Origin of the term "Upstate"

Lynne Murphy m.l.murphy at SUSSEX.AC.UK
Thu May 19 12:13:06 UTC 2011

Sorry--didn't read all the way through the digest before sending off my two
cents. Just want to second everything Victor's said and add that to me as a
west-central NYer, 'downstate'  is anything that's in that projection of
the state that's south of Albany.. The Southern Tier (Binghampton, Ithaca,
Elmira)  is not part of downstate, but lies to the northwest of 'downstate'.

(Map of southern tier:

Map of downstate/upstate:
Note that this uses Jonathan L's definition of 'upstate', but then says
that western NY is often included in 'upstate':


--On 18 May 2011 03:13 +0100 victor steinbok <aardvark66 at GMAIL.COM> wrote:

> Hm... I only deal with NY state indirectly (except when driving through),
> but my impression was that NYC was not the main reference point for
> Upstate/Downstate. Downstate starts in NYC northern environs and stretches
> west and north, although I'm not sure how far. Upstate is somewhere
> between Rochester and Albany, but, again, I am not sure how far south it
> runs (presumably, it runs east to the Vermont border). Certainly much of
> Central New York is referred to as "upstate" by those who are not from
> the area. But I have no idea where the imaginary line--or buffer
> zone--runs between the two.
> I generally try not to use such relative references since I don't know the
> precise locations, but I can judge from the references by my NY State
> friends. Hence the rough outline above.
> In Illinois, on the other hand, there is only "downstate". In fact,
> people I new in high school (Chicago) used to refer to UofI as
> "Downstate" and the reference appeared to be fairly common. E.g., "Did
> you decide which college you're going to next year?" "Downstate." The
> lower half of the state was also referred to as "downstate", but that
> seemed to be more a political division than a general one. Of course, my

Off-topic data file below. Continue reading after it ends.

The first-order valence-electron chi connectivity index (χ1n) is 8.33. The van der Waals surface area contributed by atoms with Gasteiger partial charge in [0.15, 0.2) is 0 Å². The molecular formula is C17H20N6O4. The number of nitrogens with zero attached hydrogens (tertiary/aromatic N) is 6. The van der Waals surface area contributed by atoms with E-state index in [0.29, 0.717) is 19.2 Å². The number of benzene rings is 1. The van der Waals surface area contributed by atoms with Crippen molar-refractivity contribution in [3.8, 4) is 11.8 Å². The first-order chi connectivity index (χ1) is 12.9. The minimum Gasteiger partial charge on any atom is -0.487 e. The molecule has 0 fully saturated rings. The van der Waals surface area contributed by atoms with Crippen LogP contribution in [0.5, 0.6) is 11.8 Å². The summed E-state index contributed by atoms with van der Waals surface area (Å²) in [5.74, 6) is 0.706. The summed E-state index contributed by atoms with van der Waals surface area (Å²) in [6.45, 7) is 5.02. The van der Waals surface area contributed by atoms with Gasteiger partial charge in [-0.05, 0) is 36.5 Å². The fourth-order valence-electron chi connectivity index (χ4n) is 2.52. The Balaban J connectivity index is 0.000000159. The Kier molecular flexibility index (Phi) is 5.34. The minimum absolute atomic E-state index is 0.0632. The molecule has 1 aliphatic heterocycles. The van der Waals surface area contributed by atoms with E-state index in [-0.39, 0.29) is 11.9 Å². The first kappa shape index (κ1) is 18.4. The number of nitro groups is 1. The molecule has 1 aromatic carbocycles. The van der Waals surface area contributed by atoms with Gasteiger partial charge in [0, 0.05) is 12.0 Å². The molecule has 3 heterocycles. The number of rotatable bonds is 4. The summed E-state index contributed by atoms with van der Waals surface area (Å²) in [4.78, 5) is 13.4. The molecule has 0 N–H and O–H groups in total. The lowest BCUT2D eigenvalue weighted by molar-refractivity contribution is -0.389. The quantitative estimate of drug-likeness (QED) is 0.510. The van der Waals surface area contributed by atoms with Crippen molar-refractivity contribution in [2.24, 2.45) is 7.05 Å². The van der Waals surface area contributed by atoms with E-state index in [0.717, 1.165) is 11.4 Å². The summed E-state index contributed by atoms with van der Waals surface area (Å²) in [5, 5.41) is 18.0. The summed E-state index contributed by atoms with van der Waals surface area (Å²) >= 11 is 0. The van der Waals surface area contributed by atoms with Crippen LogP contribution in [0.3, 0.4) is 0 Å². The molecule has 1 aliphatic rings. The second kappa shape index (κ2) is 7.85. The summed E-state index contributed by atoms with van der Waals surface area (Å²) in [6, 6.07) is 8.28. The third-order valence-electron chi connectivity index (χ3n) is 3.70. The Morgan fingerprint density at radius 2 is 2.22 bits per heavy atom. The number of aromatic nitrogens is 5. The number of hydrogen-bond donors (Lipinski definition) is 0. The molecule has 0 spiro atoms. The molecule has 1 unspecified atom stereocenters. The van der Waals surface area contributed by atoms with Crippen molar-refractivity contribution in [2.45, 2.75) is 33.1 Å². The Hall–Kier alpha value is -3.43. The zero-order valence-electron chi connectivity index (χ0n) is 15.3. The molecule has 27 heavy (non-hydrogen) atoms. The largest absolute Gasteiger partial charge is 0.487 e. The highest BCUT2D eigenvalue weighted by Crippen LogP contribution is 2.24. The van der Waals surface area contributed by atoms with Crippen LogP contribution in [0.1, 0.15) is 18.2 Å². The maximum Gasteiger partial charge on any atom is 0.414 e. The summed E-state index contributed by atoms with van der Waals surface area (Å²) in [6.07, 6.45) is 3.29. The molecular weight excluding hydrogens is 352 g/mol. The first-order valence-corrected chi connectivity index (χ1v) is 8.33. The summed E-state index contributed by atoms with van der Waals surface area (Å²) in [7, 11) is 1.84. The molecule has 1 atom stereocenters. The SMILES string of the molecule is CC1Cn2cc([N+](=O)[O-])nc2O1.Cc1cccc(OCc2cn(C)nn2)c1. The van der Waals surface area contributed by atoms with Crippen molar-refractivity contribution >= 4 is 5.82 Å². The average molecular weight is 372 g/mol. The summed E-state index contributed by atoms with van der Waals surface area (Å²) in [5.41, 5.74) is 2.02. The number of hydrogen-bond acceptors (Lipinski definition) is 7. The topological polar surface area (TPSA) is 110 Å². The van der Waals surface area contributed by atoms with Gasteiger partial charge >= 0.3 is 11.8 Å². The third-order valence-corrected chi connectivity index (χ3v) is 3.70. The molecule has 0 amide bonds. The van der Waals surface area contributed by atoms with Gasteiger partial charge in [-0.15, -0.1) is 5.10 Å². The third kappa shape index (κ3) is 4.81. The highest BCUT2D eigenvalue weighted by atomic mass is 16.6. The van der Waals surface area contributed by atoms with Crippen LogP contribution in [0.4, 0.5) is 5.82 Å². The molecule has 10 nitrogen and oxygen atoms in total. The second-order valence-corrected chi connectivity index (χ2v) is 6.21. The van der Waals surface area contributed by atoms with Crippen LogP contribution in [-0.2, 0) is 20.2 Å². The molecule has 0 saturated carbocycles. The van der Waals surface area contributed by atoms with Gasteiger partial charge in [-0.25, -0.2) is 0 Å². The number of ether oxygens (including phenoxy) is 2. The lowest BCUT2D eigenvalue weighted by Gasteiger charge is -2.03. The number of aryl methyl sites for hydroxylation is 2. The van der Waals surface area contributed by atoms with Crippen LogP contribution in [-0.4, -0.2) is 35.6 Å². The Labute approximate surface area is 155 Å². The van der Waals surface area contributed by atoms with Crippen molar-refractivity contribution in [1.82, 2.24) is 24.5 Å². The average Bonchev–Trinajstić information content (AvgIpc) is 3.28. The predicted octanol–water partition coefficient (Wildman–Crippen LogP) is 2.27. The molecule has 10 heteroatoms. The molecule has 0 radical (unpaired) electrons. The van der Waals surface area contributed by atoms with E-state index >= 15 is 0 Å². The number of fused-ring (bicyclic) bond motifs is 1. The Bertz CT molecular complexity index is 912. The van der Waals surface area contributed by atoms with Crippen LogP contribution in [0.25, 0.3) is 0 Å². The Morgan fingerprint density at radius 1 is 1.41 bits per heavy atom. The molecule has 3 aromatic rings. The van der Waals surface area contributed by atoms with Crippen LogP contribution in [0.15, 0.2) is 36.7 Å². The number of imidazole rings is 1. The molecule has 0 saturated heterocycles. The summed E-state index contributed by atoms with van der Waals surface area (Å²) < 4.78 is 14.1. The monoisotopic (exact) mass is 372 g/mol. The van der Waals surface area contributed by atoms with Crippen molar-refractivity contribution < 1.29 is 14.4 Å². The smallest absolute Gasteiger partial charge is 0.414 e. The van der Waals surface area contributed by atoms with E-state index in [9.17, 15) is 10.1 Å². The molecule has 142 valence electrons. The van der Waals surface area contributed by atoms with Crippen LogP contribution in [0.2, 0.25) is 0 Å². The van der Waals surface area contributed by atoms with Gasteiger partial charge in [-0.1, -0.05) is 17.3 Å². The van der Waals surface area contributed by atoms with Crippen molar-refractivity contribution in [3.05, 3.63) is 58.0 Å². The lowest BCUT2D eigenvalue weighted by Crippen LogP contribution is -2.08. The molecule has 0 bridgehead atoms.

> exposure was fairly limited, at that time, so I am only certain of the
> university reference.
> But what other states, aside from NY and IL, would have these distinction?
> Not California and they have the best incentive to have such a division of
> any state, as there is a big difference between north and south.
> As for "prison", isn't there a somewhat stronger distinction between just
> being incarcerated and being sent upstate? It never occurred to me prior
> to law school that there was a legal distinction between a jail and a
> prison. Similarly, when one hears "upstate", he may think "prison is
> prison". But is that really the case? Is being in prison completely
> equivalent to being [sent] upstate? Or is it only particular kind of
> prison (e.g., maximum security) that the moniker applies to? But FWIW,
> for TV script writers, "upstate" is certainly some kind of prison for
> more than just NY.
> VS-)
> On Tue, May 17, 2011 at 4:18 PM, Jonathan Lighter
> <wuxxmupp2000 at gmail.com>wrote:
>> OED doen't realize that "upstate" New York is "up" because it is north of
>> NYC - or north of whatever part of the state the speaker is in.
>> "Downstate" is comparably south,  though without beingoriented to any
>> specific location. "Downstate New York" is a rather odd-sounding phrase
>> to me, but "upstate New York" could refer in theory to any place north
>> of New York City, though I'd say it's usually restricted to the Hudson
>> Valley and immediate environs, western New York being referred
>> unimaginatively to as "Western New York State."
>> JL

Dr M Lynne Murphy
Senior Lecturer in Linguistics
Director of English Language and Linguistics
School of English
Arts B348
University of Sussex
Brighton BN1 9QN

phone: +44-(0)1273-678844

The American Dialect Society - http://www.americandialect.org

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